A WELL-KNOWN 40-year-old black Tory was the first of 13 housemates to enter the Big Brother house last night.
The politically-incorrect Derek Laud, who became the first and only black master of New Forest Foxhounds in 1999, was picked alongside a white witch, a former table dancer and a male belly dancer for the sixth Channel 4 series.
Last night was the first time a public figure has been thrown into the non-celebrity version of Big Brother.
Seven men and six women will live in the claustrophobic transparent BB house in Elstree, Hertfordshire, for the next 11 weeks to compete for fame and 100,000 - the biggest winner's prize yet.
This series also sees contestants face the psychological challenge of living in a house deliberately constructed with no walls to ensure a complete lack of privacy.
Host Davina McCall greeted the housemates live as they entered one by one just after 9pm to explore their new home which has just 11 beds and an outdoor bathroom.
Political analyst Mr Laud, who rose to prominence in the 1990s when he became the first black member of the right-wing Monday Club, described himself as "black and gay".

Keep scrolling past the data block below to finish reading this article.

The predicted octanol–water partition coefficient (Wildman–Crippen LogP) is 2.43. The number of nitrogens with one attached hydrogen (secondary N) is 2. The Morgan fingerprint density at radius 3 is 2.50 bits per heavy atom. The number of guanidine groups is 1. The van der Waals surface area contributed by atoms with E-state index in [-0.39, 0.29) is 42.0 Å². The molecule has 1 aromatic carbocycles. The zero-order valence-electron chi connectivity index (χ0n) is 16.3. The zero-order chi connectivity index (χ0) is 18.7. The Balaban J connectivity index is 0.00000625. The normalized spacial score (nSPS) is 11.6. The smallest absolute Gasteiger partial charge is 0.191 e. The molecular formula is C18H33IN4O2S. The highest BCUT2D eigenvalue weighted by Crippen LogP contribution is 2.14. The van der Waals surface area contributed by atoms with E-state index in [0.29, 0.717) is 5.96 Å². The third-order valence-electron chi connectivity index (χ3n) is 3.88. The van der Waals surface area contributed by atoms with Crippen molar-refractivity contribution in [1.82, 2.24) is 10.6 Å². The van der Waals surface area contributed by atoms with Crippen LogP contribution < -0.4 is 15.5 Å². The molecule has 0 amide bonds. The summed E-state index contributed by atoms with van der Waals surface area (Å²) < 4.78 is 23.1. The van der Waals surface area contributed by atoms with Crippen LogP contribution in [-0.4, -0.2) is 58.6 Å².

A former lobbyist who has worked as a speechwriter in both the House of Commons and the House of Lords, he had to withdraw his candidature from the 1997 general election after being convicted of drink-driving in the US.
He was in the news recently when his friend, Tory MP Gerald Howarth, ran into controversy when he described him "as black as the ace of spades".
He has written speeches for high-profile MPs including Margaret Thatcher, Michael Heseltine and Alan Clark.
Last night he said: "I'm charismatic, I'm different and I would want to win."
Christine and Neil Hamilton were dining with him when they were falsely accused of a sexual offence.